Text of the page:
Carol Channing, whose signature voice propelled her to stardom on Broadway and Hollywood, died at the age of 97 at her home in Rancho Mirage, CA.
Channing's best-known roles were in Hello Dolly! as Dolly Gallagher Levi and Gentlemen Prefer Blondes as Lorelei Lee.
According to Channing's publicist B. Harlan Boll, she died of natural causes Tuesday and released the following statement:
"It is with extreme heartache, that I have to announce the passing of an original Industry Pioneer, Legend and Icon — Miss Carol Channing. Saying good-bye is one of the hardest things I have ever had to do, but I know that when I feel those uncontrollable urges to laugh at everything and/or nothing at all, it will be because she is with me, tickling my funny bone."
Her friends on Broadway including Lin Manuel, Bernadette Peters, and Viola Davis took to Twitter to pay their respects.
With over seven decades of performing, Channing's primary calling was the stage. She won a Tony for best actress in a musical in 1964 for Hello Dolly!. She was also nominated two other times the same year for The Vamp and Show Girl for the same category. Despite Channing's signature roles in Gentlemen Prefer Blondes and Hello Dolly! on the Broadway, Hollywood passed her up in favor of Marilyn Monroe and Barbara Streisand, respectively. Her Tony Award in 1964 bested Streisand's performance in Funny Girl.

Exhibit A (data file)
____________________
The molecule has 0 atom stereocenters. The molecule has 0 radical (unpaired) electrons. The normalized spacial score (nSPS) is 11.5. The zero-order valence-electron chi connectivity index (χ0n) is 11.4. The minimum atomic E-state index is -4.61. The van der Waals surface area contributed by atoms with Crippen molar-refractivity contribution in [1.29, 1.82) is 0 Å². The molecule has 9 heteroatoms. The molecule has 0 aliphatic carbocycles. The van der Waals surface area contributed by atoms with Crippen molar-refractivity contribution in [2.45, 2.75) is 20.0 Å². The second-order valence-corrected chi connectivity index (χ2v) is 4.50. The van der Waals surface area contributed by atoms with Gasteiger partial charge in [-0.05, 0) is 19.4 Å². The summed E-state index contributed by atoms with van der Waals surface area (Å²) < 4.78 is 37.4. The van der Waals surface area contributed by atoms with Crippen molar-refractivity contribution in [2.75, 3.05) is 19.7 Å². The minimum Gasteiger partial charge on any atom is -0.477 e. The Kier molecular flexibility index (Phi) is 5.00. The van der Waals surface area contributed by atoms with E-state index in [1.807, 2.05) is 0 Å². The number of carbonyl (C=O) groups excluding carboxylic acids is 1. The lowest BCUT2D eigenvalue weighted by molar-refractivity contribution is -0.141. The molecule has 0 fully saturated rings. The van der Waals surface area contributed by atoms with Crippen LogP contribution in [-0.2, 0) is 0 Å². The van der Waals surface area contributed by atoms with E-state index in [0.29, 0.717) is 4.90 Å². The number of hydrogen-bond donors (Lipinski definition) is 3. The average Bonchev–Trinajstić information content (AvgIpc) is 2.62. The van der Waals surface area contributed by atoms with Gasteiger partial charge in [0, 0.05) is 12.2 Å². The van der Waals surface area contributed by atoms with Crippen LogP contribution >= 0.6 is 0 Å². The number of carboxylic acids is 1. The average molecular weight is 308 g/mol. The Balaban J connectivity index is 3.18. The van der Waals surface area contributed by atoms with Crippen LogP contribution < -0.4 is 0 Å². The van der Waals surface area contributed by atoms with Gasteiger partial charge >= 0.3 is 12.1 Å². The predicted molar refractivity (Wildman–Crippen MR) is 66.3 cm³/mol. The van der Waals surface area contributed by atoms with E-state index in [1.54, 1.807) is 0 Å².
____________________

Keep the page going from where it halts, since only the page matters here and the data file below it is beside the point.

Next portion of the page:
Channing became a staple on Broadway with noteworthy performances in Wonderful Town, My Sister Eileen, Lend an Ear, The Millionairess. and Sugar Babies.
She took advantage of her Broadway fame appearing on film and television on occasion with her most critically-acclaimed role in 1967's Thoroughly Modern Millie, which garnered her an Academy Award nomination and a Golden Globe for Best Supporting Actress categories. She also won an Emmy in her TV special with George Burns in George Burns and Carol Channing.
Channing appeared in only 29 projects for film and TV, mostly in cameo roles or voiceovers. Her final screen role was a voiceover as herself in the FOX animated series, Family Guy in the episode "Patriot Games." Her only scene was as a contestant on Celebrity Boxing where she fights "Mike Tyson" telling him that she's going to "bop him."
Channing won three other Tonys in her career, including the Lifetime Achievement Award, and she was enshrined on the Hollywood Walk of Fame in 1960.
Channing is survived by her son, Channing Lowe and close family member, Sylvia Long.